• Teaching, learning and assessment rated outstanding by Ofsted, but school criticised for record-keeping shortcomings
  • Reassuring patients, parents and carers of our ongoing commitment to excellent hospital education

A recent Ofsted inspection of the Oxfordshire Hospital School (OHS) has rated standards of teaching and learning and assessment across all its in-patient and outreach teaching centres as outstanding.  See the full report here.

Ofsted’s inspection, which took place on 6th and 7th October 2016, praised the skill and commitment of our sector leaders, teachers and support staff who nurture and inspire pupils with “a daily learning diet that is varied, meaningful, stretching and enables them to feel a genuine sense of fulfilment and success.” Pupil outcomes, behaviour, and trust between pupils and teachers were also ranked outstanding.

However, the same inspection also highlighted shortcomings in the way records of pupils attending our outreach programme were monitored and shared. It concluded that information was not being communicated rigorously enough with external agencies including Oxfordshire County Council and schools that share responsibility for the wellbeing and safety of children registered on the programme. In line with Ofsted rules, the OHS was consequently given an overall ranking of inadequate.

Crucially, safeguarding and record-keeping procedures in the school’s in-patient centres, where almost 90% of pupils are taught, were found to be effective.

Inspectors linked our shortcomings in record-management to weaknesses in the school’s former senior leadership and acknowledged that the appointment of experienced hospital school specialist Angela Ransby as Headteacher in September this year has already led to significant improvements in management practice and performance.

The report highlights the ‘rapid and significant impact’ the former Acting Headteacher of Wandsworth Hospital and Home Tuition Service has made in strengthening the school’s leadership culture and management practices.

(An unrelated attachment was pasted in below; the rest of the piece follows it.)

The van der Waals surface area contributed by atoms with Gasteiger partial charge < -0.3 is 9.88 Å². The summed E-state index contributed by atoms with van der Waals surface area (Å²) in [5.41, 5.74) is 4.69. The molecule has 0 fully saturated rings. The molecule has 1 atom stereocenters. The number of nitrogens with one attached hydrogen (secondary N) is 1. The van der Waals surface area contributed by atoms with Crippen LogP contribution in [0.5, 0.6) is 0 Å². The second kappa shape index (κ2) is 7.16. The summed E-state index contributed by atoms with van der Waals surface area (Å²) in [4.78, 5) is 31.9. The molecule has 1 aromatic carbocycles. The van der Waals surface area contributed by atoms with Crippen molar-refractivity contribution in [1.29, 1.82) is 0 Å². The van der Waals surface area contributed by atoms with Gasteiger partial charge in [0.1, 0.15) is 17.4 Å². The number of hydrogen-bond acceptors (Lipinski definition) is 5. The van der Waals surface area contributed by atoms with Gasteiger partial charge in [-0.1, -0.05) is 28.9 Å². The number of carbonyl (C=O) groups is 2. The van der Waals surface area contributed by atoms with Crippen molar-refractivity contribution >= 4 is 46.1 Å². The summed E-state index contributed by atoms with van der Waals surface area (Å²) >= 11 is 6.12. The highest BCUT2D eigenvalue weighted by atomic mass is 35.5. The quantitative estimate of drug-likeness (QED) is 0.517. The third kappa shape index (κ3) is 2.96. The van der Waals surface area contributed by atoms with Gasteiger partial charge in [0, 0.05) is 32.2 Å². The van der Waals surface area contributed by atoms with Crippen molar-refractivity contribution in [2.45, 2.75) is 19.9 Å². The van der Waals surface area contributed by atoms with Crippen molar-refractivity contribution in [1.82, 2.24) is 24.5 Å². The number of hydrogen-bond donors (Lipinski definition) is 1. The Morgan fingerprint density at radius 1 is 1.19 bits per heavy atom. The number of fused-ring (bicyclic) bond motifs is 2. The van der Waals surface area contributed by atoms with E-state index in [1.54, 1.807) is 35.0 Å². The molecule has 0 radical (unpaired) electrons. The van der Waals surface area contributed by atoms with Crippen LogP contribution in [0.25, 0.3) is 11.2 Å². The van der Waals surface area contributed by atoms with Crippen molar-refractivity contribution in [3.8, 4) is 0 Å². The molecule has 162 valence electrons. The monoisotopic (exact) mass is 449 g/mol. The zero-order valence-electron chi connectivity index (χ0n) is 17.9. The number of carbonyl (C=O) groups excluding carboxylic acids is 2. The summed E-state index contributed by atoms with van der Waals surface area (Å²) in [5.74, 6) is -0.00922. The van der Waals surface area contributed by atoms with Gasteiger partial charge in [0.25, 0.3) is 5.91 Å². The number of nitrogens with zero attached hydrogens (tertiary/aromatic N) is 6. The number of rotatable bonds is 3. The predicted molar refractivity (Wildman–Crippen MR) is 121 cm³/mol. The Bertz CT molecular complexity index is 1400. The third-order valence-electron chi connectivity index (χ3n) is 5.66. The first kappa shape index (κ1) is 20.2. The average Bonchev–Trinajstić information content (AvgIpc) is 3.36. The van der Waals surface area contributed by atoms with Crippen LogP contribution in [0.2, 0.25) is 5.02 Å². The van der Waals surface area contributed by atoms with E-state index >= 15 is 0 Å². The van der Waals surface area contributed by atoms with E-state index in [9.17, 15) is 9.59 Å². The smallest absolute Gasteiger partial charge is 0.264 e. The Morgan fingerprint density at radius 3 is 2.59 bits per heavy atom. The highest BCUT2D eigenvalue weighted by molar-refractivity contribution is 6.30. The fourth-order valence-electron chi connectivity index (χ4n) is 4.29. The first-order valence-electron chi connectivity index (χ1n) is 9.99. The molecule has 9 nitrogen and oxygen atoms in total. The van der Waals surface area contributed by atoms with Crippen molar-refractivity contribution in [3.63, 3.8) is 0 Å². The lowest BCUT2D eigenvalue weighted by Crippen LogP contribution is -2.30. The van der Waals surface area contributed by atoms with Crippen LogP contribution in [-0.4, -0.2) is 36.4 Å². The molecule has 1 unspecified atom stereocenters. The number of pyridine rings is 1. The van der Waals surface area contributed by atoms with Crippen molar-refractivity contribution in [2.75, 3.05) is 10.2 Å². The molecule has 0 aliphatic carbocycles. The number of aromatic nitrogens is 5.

“Our response to the report has been quick and decisive,” explains Angela Ransby. “In the days following the inspection, we put in place a series of robust new systems to make sure that information is managed and shared in the right way with all our outreach programme partners.

“We are fulfilling our safeguarding duties with renewed understanding and vigour, and are working hard to ensure that our actions always reflect best practice. Improvements in training are giving our staff the tools and the confidence to scrutinise safeguarding cases more effectively. Greater transparency in the way we record and report concerns is also allowing us to build a stronger safeguarding culture across the whole organisation.

“But at the same time, we mustn’t lose sight of the extraordinary work of our talented and inspiring teachers and sector leads, who received the highest praise from Ofsted’s inspectors.

“In my short time at the OHS, I have witnessed some of the finest examples of hospital teaching and learning that this essential area of education has to offer. We have a tremendously important role to play in the lives of our pupils and their families, and I sincerely hope that our shortcomings in record management, which we are now addressing with great commitment, don’t overshadow our considerable achievements in teaching.”

Oxfordshire Hospital School was set up in the 1950s to deliver education to children across the county with health conditions that prevent them from attending their usual schools. Last year, the school taught 888 children receiving in-patient care in Oxford – including at the John Radcliffe Children’s Hospital, Helen & Douglas House Hospice, Nuffield Orthopaedic Centre, and Highfield Adolescent Unit – as well as through a multi-centre outreach programme providing education on behalf of Oxfordshire County Council.

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